The Century 21 Exposition, better remembered as the 1962 Seattle World’s Fair, left an indelible mark on the skyline of that city: the iconic Space Needle was created for the event, along with the Seattle Center and its elevated monorail.
There were also major musical performances: a whole mess of them, by the Seattle Symphony Orchestra (conducted in one concert by Igor Stravinsky); by folksingers like Theodore Bikel and Josh White; and by jazz artists including Ella Fitzgerald, Count Basie and Nat King Cole. Also among that last cohort was pianist Erroll Garner, a star attraction at the height of his powers.
Garner’s performance would yield One World Concert, his first live album since the world-beating Concert By the Sea. (On the cover of One World Concert, a subhead declares: Recorded in Actual Performance at Seattle World’s Fair.) This was the third release on Octave Records, which Garner had established with his manager, Martha Glaser. Originally distributed by Philips, it has never had a fully dedicated reissue.
That’s about to change, thanks to the Octave Remastered Series. A joint initiative of Mack Avenue Records and the Erroll Garner Jazz Project, it’s a batch of reissues spanning Garner’s total output on Octave: 12 albums from the 1960s and ‘70s. The first four — along with One World Concert, they include Dreamstreet, Closeup in Swing and A New Kind of Love — land on Sept. 27.
Here is a track from the refurbished One World Concert: “Movin’ Blues,” whose title tells you almost everything you need to know.
Note that I said “almost.” It must be said that Garner is working alongside his usual terrific rhythm team, bassist Eddie Calhoun and drummer Kelly Martin. Listen for how he shifts from his rumbling introduction to the song’s main theme, which includes an answering chime voiced like a train whistle. (A nod to Duke Ellington’s locomotive onomatopoeia, perhaps.)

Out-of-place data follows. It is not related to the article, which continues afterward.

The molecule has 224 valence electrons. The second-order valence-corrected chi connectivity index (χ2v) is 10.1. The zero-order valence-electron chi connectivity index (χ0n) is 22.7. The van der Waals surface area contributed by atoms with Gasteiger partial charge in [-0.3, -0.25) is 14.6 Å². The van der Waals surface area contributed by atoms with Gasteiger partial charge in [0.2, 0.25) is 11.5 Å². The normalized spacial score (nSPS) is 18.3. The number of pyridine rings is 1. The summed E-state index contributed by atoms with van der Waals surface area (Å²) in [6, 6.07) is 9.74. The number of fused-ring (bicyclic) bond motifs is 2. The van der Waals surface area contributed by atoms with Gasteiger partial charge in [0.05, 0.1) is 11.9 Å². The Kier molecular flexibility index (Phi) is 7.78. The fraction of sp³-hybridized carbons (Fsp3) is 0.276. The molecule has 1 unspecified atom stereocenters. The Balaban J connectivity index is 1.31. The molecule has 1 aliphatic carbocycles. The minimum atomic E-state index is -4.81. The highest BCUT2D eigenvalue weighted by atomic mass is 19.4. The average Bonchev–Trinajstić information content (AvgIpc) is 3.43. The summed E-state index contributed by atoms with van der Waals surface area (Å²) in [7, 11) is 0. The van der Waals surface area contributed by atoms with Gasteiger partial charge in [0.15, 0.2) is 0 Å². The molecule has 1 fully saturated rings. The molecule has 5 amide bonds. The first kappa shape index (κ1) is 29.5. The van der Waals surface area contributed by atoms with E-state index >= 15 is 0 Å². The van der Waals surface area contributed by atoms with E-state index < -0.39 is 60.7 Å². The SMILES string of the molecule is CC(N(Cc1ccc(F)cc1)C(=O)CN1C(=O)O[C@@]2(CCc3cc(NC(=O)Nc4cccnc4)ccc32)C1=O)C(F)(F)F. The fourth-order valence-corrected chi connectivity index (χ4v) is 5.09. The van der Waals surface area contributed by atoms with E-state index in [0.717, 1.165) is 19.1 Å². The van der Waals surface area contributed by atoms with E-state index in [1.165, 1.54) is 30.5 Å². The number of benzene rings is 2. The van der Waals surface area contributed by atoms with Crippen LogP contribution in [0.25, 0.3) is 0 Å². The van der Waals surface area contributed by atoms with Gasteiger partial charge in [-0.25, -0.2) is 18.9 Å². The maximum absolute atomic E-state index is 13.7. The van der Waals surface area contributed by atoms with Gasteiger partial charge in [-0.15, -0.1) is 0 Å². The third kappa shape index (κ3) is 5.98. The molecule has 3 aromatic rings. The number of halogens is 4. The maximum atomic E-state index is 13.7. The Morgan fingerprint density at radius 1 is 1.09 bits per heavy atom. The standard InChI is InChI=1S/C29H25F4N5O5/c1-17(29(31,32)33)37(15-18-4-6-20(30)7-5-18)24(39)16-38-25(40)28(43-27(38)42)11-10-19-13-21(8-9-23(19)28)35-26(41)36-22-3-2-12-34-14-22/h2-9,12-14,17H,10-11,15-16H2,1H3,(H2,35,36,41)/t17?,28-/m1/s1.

Then there’s the improved sound quality, which is really this series’ raison d’être. Like The Complete Concert By the Sea, released in 2015, and Nightconcert, which arrived last year (and for which I wrote liner notes), the albums in the Octave Remastered Series were transferred and restored using the Plangent Processes Playback System. This method removes wow and flutter effects in analog tape transfers, which is a more technical way of saying it dramatically cleans up the sound.
Each album in the Octave Remastered Series will also feature one previously unissued track, the majority being new Garner originals. “It’s truly shocking, and one of the greatest joys of this work, to find these fully realized tunes just sitting there on tape,” says Peter Lockhart, who with Rosenthal has produced the reissue series, in a press release. The bonus find on One World Concert is a trio version of “Other Voices,” the balladic title track from a 1957 orchestral album.
Following the Sept. 27 batch release, the Octave Remastered Series will issue one album each month leading up to the start of Garner’s centennial year, next June. These next six albums are: A Night at the Movies, Campus Concert, That’s My Kick, Up in Erroll’s Room, Feeling is Believing, Gemini, Magician, and Gershwin & Kern.
In addition to this rollout, the Octave Remastered Series plans to release a limited podcast, with an episode devoted to each album. Titled Erroll Garner — Uncovered, and produced by our own Alex Ariff, it will be hosted by noted jazz scholar Robin D.G. Kelley. (The One World Concert episode will feature a conversation with pianist Jason Moran.) More information about the podcast is forthcoming.
For more information about Erroll Garner or Octave Music, visit errollgarner.com.